title = "Binding of proprotein convertase subtilisin/kexin type 9 to epidermal growth factor-like repeat A of low density lipoprotein receptor decreases receptor recycling and increases degradation",
abstract = "Proprotein convertase subtilisin/kexin type 9 (PCSK9) promotes degradation of hepatic low density lipoprotein receptors (LDLR), the major route of clearance of circulating cholesterol. Gain-of-function mutations in PCSK9 cause hypercholesterolemia and premature atherosclerosis, whereas loss-of-function mutations result in hypocholesterolemia and protection from heart disease. Recombinant human PCSK9 binds the LDLR on the surface of cultured hepatocytes and promotes degradation of the receptor after internalization. Here we localized the site of binding of PCSK9 within the extracellular domain of the LDLR and determined the fate of the receptor after PCSK9 binding. Recombinant human PCSK9 interacted in a sequence-specific manner with the first epidermal growth factor-like repeat (EGF-A) in the EGF homology domain of the human LDLR. Similar binding specificity was observed between PCSK9 and purified EGF-A. Binding to EGF-A was calcium-dependent and increased dramatically with reduction in pH from 7 to 5.2. The addition of PCSK9, but not heat-inactivated PCSK9, to the medium of cultured hepatocytes resulted in redistribution of the receptor from the plasma membrane to lysosomes. These data are consistent with a model in which PCSK9 binding to EGF-A interferes with an acid-dependent conformational change required for receptor recycling. As a consequence, the LDLR is rerouted from the endosome to the lysosome where it is degraded.",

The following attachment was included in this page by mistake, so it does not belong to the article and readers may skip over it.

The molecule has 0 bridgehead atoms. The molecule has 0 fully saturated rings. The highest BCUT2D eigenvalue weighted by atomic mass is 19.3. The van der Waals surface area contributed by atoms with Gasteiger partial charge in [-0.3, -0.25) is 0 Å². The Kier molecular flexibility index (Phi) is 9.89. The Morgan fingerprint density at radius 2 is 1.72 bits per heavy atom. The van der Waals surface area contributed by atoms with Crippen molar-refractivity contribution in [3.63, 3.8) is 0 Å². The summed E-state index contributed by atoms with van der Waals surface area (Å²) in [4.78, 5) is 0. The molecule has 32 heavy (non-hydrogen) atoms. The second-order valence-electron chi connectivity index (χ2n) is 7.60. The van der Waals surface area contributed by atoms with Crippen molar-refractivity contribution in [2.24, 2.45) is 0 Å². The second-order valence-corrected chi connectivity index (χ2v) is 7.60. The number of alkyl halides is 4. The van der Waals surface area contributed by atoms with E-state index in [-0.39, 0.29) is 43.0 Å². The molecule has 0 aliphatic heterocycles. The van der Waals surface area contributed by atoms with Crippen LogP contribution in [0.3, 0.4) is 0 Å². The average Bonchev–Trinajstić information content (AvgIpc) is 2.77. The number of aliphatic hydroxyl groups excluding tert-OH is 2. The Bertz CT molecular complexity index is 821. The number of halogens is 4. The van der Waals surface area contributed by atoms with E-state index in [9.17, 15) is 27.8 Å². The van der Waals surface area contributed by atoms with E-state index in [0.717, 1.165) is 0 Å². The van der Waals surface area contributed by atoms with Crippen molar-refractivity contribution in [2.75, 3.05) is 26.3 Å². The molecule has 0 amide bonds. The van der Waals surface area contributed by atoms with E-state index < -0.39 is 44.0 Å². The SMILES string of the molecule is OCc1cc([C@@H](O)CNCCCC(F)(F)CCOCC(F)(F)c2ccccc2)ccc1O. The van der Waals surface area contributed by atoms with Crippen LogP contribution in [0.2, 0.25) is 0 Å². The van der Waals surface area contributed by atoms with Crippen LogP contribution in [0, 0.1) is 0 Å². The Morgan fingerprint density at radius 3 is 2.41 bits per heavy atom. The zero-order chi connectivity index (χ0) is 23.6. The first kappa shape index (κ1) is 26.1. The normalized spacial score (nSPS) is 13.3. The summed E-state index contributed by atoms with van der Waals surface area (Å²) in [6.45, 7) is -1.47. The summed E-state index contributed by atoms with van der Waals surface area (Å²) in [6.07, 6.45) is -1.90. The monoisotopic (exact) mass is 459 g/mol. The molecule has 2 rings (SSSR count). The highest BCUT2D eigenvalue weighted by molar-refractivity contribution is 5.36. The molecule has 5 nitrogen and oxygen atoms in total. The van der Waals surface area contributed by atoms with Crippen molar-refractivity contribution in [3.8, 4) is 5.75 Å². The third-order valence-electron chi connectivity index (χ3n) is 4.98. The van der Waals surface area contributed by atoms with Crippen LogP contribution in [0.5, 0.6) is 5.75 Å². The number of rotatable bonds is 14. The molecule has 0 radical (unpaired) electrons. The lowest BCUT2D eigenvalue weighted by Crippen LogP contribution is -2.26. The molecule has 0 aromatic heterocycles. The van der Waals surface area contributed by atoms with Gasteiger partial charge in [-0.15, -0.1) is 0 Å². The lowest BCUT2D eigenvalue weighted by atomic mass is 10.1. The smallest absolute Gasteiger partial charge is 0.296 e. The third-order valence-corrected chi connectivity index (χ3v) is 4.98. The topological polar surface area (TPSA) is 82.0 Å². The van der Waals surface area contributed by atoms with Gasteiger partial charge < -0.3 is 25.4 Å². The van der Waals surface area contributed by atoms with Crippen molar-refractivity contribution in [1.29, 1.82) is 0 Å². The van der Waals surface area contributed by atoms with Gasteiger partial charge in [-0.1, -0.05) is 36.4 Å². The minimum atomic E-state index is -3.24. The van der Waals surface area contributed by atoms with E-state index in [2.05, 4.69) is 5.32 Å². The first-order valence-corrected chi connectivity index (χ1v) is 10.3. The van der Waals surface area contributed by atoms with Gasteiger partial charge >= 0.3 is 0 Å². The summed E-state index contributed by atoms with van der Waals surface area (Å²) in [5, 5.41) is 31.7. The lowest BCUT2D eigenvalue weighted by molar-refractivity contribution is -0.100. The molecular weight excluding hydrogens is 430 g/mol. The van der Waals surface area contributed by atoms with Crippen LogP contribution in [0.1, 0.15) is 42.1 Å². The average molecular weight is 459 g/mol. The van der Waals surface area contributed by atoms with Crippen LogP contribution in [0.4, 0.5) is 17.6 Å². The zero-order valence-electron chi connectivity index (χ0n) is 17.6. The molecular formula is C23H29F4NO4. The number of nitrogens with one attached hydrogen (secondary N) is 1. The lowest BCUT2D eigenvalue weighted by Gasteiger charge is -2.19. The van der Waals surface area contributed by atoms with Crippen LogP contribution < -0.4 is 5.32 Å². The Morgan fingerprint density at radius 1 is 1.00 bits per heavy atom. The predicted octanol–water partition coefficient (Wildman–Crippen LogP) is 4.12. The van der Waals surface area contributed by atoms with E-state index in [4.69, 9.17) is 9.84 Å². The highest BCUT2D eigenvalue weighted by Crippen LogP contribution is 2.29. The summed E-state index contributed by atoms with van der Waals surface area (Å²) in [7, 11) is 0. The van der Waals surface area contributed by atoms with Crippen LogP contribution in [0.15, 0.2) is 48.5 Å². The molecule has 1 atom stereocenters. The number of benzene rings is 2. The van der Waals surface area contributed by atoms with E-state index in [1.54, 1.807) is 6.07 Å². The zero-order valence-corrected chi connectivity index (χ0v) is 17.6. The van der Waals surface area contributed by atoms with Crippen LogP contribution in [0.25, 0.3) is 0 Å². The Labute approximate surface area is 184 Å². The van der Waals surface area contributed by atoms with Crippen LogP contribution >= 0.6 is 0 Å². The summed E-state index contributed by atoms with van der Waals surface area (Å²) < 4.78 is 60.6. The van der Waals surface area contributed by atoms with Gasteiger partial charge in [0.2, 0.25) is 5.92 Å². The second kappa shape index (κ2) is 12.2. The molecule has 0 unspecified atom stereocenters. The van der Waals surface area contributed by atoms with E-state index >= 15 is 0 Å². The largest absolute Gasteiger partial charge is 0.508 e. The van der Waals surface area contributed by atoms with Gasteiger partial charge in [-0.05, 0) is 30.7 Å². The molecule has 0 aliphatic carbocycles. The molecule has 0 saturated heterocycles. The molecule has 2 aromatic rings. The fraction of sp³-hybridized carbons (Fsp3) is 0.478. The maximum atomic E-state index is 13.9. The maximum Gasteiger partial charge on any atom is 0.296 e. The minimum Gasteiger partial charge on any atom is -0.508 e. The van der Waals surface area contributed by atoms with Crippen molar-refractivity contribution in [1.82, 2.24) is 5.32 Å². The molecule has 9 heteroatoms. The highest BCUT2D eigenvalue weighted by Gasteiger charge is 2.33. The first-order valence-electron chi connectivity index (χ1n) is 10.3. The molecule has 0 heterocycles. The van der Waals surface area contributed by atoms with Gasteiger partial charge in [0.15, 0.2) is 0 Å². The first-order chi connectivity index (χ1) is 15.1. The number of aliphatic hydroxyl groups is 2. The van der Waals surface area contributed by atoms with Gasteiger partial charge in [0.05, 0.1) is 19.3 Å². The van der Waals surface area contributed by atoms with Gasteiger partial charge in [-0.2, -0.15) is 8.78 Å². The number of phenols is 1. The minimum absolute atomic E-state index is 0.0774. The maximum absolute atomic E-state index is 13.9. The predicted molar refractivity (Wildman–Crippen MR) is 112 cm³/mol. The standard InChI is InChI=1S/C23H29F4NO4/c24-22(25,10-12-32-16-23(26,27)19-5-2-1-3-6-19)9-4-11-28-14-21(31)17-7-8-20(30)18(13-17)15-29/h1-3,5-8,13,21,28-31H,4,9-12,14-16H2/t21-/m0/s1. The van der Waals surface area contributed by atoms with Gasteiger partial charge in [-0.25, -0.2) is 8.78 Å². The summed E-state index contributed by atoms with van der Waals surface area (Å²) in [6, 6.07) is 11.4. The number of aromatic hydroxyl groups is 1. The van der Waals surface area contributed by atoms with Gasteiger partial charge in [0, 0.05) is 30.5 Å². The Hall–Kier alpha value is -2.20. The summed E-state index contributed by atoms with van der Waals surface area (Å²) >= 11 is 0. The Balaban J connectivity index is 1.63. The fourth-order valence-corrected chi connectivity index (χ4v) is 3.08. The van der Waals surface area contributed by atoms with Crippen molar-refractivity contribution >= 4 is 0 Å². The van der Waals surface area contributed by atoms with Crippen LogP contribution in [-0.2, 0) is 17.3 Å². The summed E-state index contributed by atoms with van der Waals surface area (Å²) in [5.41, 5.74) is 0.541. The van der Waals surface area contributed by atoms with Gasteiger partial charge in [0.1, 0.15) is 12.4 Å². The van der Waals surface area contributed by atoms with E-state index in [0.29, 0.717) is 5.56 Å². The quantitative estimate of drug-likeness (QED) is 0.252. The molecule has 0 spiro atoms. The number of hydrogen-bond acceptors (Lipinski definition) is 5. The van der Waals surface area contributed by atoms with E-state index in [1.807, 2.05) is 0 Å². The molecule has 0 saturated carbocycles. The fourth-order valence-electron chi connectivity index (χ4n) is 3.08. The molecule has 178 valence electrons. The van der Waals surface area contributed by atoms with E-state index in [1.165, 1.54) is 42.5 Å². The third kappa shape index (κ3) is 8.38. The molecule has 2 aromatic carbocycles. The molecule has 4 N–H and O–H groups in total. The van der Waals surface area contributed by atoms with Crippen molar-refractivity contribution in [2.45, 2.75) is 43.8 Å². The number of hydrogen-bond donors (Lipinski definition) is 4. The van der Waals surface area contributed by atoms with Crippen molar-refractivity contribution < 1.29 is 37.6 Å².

author = "Zhang, {Da Wei} and Lagace, {Thomas A.} and Rita Garuti and Zhenze Zhao and Meghan McDonald and Horton, {Jay D.} and Cohen, {Jonathan C.} and Hobbs, {Helen H.}",
year = "2007",
month = "6",
day = "22",
doi = "10.1074/jbc.M702027200",
language = "English (US)",
volume = "282",
pages = "18602--18612",
journal = "Journal of Biological Chemistry",
issn = "0021-9258",
publisher = "American Society for Biochemistry and Molecular Biology Inc.",
number = "25",

}

TY - JOUR

T1 - Binding of proprotein convertase subtilisin/kexin type 9 to epidermal growth factor-like repeat A of low density lipoprotein receptor decreases receptor recycling and increases degradation

AU - Zhang, Da Wei

AU - Lagace, Thomas A.

AU - Garuti, Rita

AU - Zhao, Zhenze

AU - McDonald, Meghan

AU - Horton, Jay D.

AU - Cohen, Jonathan C.

AU - Hobbs, Helen H.

PY - 2007/6/22

Y1 - 2007/6/22